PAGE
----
The major advancement in the unstructured grid capabilities provided a promise for easier and faster grid generation on complex geometries. However, the need for the gradients has limited the promise of unstructured grid technology because the gradients are susceptible to numerical noise and exhibit significant irregularity and oscillations on non-hexahedral unstructured grids. This project addresses a long-standing issue in predicting accurate and smooth solution gradients for purely tetrahedral elements.
Today’s state of the art is to completely bypass the problem by reverting to structured-type layers within the boundary layer (BL), and also limiting grid adaptation within the BL and possibly around discontinuities (shocks). The noisy and inaccurate reconstructed solution gradients within the computational domain are still inevitable and used in adjoint error estimation, turbulence modeling, transition prediction, etc. These significantly limit the unstructured grid technology that was once promised to make CFD calculations easier than structured grid methods. The novelty of this proposed work lies in: (1) hyperbolic formulation of the Navier-Stokes (NS) equations, where the gradients are solved together with the flow variables, and therefore not reconstructed, and (2) construction of Newton's method with the exact Jacobian using a second-order Residual-Distribution (RD) scheme. The idea of the hyperbolic RD NS solver is unique and truly beyond currently available approaches. First, the NS equations are reformulated to include the gradients as additional variables, so that the gradients are computed directly, not by reconstruction from the flow variables. Second, the reformulated NS system has a unified characterization, i.e., hyperbolic for all terms, whereas the original NS system is of mixed nature, having hyperbolic and parabolic terms. Numerical techniques have been well developed for the hyperbolic terms, but there remain technical difficulties for the parabolic terms, which govern, for example, the heat fluxes and the viscous stresses. Also, the parabolic terms introduce stronger stiffness than hyperbolic terms and thus, impede construction of an efficient solver. Elimination of the parabolic nature by the proposed method, therefore, brings a dramatic simplification in the construction of numerical schemes, which consequently leads to drastic improvements in accuracy as well as a tremendous advantage for the solver efficiency. The RD scheme has a very attractive feature of being second-order accurate on a compact stencil for hyperbolic terms. The feature is lost for the parabolic terms, and it is one of the reasons that the scheme has not been widely employed in practical codes. But it is now possible to keep the attractive feature of the RD scheme for the full NS systems by making all terms hyperbolic. The numerical code under development in the proposed work will have the following distinguished capabilities: (1) accurate gradient predictions on highly-stretched and skewed unstructured grids, (2) allowing highly arbitrary grid generation and adaptation, (3) equal order of accuracy for both solutions and gradients on irregular grids, and (4) compact second-order discretization.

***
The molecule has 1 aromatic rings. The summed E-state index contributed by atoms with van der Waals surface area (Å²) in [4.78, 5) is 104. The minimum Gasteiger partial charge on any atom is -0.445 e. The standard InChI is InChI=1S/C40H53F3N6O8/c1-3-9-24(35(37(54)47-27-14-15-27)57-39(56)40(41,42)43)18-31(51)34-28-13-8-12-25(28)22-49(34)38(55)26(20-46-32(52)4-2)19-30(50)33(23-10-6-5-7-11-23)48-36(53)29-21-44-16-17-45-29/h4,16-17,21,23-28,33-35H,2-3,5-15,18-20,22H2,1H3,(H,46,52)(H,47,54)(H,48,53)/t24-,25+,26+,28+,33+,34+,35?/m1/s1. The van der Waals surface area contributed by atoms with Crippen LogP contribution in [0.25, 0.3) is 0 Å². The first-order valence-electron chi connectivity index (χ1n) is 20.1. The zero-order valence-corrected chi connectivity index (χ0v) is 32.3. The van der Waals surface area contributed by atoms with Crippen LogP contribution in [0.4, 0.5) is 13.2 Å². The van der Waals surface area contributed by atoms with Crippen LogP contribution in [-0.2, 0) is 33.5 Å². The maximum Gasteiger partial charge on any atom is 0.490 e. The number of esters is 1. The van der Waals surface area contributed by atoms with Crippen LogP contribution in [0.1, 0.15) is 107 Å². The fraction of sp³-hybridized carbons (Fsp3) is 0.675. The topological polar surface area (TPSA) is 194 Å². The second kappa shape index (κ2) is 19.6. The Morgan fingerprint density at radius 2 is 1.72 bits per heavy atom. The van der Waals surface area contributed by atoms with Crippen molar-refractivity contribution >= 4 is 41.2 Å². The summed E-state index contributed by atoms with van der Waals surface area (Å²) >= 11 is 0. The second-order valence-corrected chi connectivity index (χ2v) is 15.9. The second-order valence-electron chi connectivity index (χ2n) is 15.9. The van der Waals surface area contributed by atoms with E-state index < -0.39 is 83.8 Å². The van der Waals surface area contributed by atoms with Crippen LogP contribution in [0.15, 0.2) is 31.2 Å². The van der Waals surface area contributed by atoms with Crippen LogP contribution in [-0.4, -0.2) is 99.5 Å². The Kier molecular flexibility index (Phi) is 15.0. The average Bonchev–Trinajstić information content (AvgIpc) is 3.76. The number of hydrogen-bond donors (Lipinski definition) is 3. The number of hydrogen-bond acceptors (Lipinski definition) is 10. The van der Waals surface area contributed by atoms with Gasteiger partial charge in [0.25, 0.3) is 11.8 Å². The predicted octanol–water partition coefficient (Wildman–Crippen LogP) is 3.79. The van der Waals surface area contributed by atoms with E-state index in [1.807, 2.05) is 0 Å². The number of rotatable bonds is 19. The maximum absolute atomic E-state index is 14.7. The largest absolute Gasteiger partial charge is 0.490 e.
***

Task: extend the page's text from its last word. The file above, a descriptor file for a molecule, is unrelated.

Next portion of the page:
|Organizations Performing Work||Role||Type||Location|
|Langley Research Center (LaRC)||Lead Organization||NASA Center||Hampton, VA|
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